Blog Post: June 15, 2020
Parkland Institute report on migrant workers living without status
The beginning of the 21st century saw a surge in migrant workers coming to Canada to take on various jobs under the Temporary Foreign Worker Program (TFWP). At its peak, there were as many as 400,000 Temporary Foreign Workers (TFW) in Canada, with about 77,000 of them residing in Alberta. Alberta had the most TFWs in the nation per capita. Within the last five years, due to economic downturns and changes in federal policy, the TFWP has been severely curtailed with many migrant workers losing their status, with just 32,000 migrant workers holding a work permit by 2018. While a number of people returned to their country of origin, a smaller contingent decided to stay.The Parkland Institute’s recent report, In the Shadows: Living and Working Without Status in Alberta, seeks to understand the situation for those who have remained in Alberta who have lost their status and offer ideas for how their lives can be made better, both in the short-term and the long-term. It is estimated that there are between 10,000 to 20,000 migrant workers from the TFWP living in Alberta who have lost their status.
Join our Team as a Summer Research Assistant!
The Edmonton Social Planning Council, a charitable, non-profit social research and advocacy agency founded in 1940, is seeking a Summer Student Research Assistant, Summer Position for an 8-week, full-time, temporary summer position between July 6th and August 28th, 2020 (inclusive).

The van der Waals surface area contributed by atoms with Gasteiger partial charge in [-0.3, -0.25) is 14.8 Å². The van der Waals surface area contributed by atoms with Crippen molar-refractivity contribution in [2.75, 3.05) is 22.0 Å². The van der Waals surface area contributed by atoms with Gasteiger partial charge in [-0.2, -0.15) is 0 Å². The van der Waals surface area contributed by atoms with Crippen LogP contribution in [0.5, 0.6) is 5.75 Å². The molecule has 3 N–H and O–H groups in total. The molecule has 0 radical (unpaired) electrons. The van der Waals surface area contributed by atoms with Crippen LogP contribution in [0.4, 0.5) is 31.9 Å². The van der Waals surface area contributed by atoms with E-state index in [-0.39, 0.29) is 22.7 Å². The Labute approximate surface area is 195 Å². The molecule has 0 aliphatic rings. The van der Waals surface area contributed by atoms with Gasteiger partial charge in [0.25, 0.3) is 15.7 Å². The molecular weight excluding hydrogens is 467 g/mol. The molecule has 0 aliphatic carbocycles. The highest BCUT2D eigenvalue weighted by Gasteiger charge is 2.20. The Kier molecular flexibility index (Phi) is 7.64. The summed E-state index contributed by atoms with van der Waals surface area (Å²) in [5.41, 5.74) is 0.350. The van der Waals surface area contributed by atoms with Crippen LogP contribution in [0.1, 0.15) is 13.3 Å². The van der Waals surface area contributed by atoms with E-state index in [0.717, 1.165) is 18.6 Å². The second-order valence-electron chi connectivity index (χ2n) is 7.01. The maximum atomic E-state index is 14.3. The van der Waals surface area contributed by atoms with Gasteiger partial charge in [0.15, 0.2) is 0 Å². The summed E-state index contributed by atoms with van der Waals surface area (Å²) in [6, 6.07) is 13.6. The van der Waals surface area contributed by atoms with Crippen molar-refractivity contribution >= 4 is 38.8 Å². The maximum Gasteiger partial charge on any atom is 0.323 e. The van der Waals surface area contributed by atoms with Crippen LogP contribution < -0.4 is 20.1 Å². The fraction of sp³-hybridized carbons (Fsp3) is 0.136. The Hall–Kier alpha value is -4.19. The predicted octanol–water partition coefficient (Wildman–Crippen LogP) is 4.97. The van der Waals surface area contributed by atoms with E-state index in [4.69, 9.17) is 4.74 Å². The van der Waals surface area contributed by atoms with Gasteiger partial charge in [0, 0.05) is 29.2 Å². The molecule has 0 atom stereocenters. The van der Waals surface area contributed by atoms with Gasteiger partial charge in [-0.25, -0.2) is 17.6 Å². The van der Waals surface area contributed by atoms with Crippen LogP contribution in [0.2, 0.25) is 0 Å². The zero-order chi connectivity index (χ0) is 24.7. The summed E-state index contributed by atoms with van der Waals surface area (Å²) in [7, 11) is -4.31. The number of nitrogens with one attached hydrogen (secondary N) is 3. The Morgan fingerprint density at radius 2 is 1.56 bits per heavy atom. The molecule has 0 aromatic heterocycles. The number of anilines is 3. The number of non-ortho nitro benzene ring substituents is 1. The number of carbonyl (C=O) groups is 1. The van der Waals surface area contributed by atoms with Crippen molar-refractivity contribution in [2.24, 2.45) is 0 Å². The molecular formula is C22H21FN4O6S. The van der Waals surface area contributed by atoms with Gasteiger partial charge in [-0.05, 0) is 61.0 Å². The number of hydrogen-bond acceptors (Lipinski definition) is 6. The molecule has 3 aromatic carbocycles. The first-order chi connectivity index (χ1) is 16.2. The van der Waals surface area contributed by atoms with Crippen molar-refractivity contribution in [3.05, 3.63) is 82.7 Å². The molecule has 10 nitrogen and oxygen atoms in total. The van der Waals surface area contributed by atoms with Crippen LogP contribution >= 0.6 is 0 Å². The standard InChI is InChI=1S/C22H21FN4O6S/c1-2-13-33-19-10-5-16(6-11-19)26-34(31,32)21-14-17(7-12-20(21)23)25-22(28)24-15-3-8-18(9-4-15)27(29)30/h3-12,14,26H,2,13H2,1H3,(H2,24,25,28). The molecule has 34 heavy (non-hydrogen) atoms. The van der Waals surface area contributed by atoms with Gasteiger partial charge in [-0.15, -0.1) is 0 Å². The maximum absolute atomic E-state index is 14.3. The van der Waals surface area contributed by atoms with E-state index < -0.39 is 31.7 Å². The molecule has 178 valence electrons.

You can still submit your cover letter and resume no later than 11:59PM on June 15th, 2020 (today!). We thank applicants in advance for their submissions but will only contact those selected for interviews.
WINning: The Trials, Tribulations, and Triumphs of Opening a Women’s Shelter
Marsha Mildon, a former staff member of the Edmonton Social Planning Council during the 1970s, has written a new book about the history of the WIN House. “WINning: The Trials, Tribulations and Triumphs of Opening a Women’s Shelter.” The book tells the story of how a disparate group of women (and a few men) saw a need to help women and young girls coming to Edmonton with no place to go, and found a way to address that need through pure determination in the late 1960s/early 1970s, at a time when the concept of a women’s shelter was an unknown entity.
The Edmonton Social Planning Council played an early role in the organization’s formation in the late 1960s, providing intensive staff assistance for the shelter, particularly for the training of the large volunteer corps.
The shelter adopted a low- or no-barrier model, which welcomed any women in need of shelter, even if they are self-medicating. This is considered best practice today.
More information about the book can be found here: http://www.enable.org/winning/
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